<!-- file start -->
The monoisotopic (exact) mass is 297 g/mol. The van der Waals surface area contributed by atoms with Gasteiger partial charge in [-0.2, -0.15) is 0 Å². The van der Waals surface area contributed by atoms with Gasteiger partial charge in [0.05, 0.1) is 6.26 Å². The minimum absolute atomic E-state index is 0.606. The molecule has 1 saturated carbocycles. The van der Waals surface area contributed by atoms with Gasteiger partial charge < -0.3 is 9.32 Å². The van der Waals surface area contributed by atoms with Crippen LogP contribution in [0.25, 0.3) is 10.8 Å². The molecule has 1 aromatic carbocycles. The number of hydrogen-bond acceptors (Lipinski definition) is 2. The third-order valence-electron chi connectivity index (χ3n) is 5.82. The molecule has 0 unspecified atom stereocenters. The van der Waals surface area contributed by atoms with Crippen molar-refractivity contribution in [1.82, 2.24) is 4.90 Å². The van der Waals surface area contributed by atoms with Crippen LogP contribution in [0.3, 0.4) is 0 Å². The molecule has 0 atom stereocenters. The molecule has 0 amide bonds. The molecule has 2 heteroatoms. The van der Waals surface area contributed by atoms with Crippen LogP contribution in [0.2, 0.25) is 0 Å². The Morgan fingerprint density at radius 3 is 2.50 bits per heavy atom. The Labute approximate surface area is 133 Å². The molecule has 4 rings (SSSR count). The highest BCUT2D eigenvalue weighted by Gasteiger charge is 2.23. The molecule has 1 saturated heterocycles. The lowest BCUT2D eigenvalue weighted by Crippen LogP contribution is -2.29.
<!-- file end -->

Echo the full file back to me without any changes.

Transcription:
The monoisotopic (exact) mass is 297 g/mol. The van der Waals surface area contributed by atoms with Gasteiger partial charge in [-0.2, -0.15) is 0 Å². The van der Waals surface area contributed by atoms with Gasteiger partial charge in [0.05, 0.1) is 6.26 Å². The minimum absolute atomic E-state index is 0.606. The molecule has 1 saturated carbocycles. The van der Waals surface area contributed by atoms with Gasteiger partial charge < -0.3 is 9.32 Å². The van der Waals surface area contributed by atoms with Crippen LogP contribution in [0.25, 0.3) is 10.8 Å². The molecule has 1 aromatic carbocycles. The number of hydrogen-bond acceptors (Lipinski definition) is 2. The third-order valence-electron chi connectivity index (χ3n) is 5.82. The molecule has 0 unspecified atom stereocenters. The van der Waals surface area contributed by atoms with Crippen molar-refractivity contribution in [1.82, 2.24) is 4.90 Å². The van der Waals surface area contributed by atoms with Crippen LogP contribution in [0.3, 0.4) is 0 Å². The molecule has 0 atom stereocenters. The molecule has 0 amide bonds. The molecule has 2 heteroatoms. The van der Waals surface area contributed by atoms with Crippen LogP contribution in [0.2, 0.25) is 0 Å². The Morgan fingerprint density at radius 3 is 2.50 bits per heavy atom. The Labute approximate surface area is 133 Å². The molecule has 4 rings (SSSR count). The highest BCUT2D eigenvalue weighted by Gasteiger charge is 2.23. The molecule has 1 saturated heterocycles. The lowest BCUT2D eigenvalue weighted by Crippen LogP contribution is -2.29.